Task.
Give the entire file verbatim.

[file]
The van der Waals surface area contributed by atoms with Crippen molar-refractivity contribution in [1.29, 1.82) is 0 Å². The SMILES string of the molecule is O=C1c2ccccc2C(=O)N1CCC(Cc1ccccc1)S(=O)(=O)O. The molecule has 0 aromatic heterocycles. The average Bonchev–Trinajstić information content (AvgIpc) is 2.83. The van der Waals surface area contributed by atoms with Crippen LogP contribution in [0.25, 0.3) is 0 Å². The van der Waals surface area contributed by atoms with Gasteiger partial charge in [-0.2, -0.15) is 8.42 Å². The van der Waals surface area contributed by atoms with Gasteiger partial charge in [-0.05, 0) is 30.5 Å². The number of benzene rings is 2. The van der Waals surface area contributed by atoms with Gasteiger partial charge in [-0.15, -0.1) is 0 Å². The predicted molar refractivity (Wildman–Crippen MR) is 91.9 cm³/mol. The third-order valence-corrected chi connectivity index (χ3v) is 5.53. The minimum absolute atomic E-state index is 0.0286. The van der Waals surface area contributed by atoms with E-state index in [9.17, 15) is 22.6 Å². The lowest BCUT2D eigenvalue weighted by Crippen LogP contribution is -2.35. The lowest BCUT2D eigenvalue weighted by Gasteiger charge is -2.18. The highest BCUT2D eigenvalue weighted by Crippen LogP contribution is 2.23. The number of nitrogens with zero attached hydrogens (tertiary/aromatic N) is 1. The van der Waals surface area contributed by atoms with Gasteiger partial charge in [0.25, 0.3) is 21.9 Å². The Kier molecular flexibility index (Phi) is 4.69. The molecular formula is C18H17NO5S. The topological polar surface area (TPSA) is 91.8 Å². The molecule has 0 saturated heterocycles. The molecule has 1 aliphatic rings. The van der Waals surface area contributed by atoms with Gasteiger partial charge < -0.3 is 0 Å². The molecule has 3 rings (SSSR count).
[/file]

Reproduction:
The van der Waals surface area contributed by atoms with Crippen molar-refractivity contribution in [1.29, 1.82) is 0 Å². The SMILES string of the molecule is O=C1c2ccccc2C(=O)N1CCC(Cc1ccccc1)S(=O)(=O)O. The molecule has 0 aromatic heterocycles. The average Bonchev–Trinajstić information content (AvgIpc) is 2.83. The van der Waals surface area contributed by atoms with Crippen LogP contribution in [0.25, 0.3) is 0 Å². The van der Waals surface area contributed by atoms with Gasteiger partial charge in [-0.2, -0.15) is 8.42 Å². The van der Waals surface area contributed by atoms with Gasteiger partial charge in [-0.05, 0) is 30.5 Å². The number of benzene rings is 2. The van der Waals surface area contributed by atoms with Gasteiger partial charge in [-0.15, -0.1) is 0 Å². The predicted molar refractivity (Wildman–Crippen MR) is 91.9 cm³/mol. The third-order valence-corrected chi connectivity index (χ3v) is 5.53. The minimum absolute atomic E-state index is 0.0286. The van der Waals surface area contributed by atoms with E-state index in [9.17, 15) is 22.6 Å². The lowest BCUT2D eigenvalue weighted by Crippen LogP contribution is -2.35. The lowest BCUT2D eigenvalue weighted by Gasteiger charge is -2.18. The highest BCUT2D eigenvalue weighted by Crippen LogP contribution is 2.23. The number of nitrogens with zero attached hydrogens (tertiary/aromatic N) is 1. The van der Waals surface area contributed by atoms with Gasteiger partial charge in [0.25, 0.3) is 21.9 Å². The Kier molecular flexibility index (Phi) is 4.69. The molecular formula is C18H17NO5S. The topological polar surface area (TPSA) is 91.8 Å². The molecule has 0 saturated heterocycles. The molecule has 1 aliphatic rings. The van der Waals surface area contributed by atoms with Gasteiger partial charge < -0.3 is 0 Å². The molecule has 3 rings (SSSR count).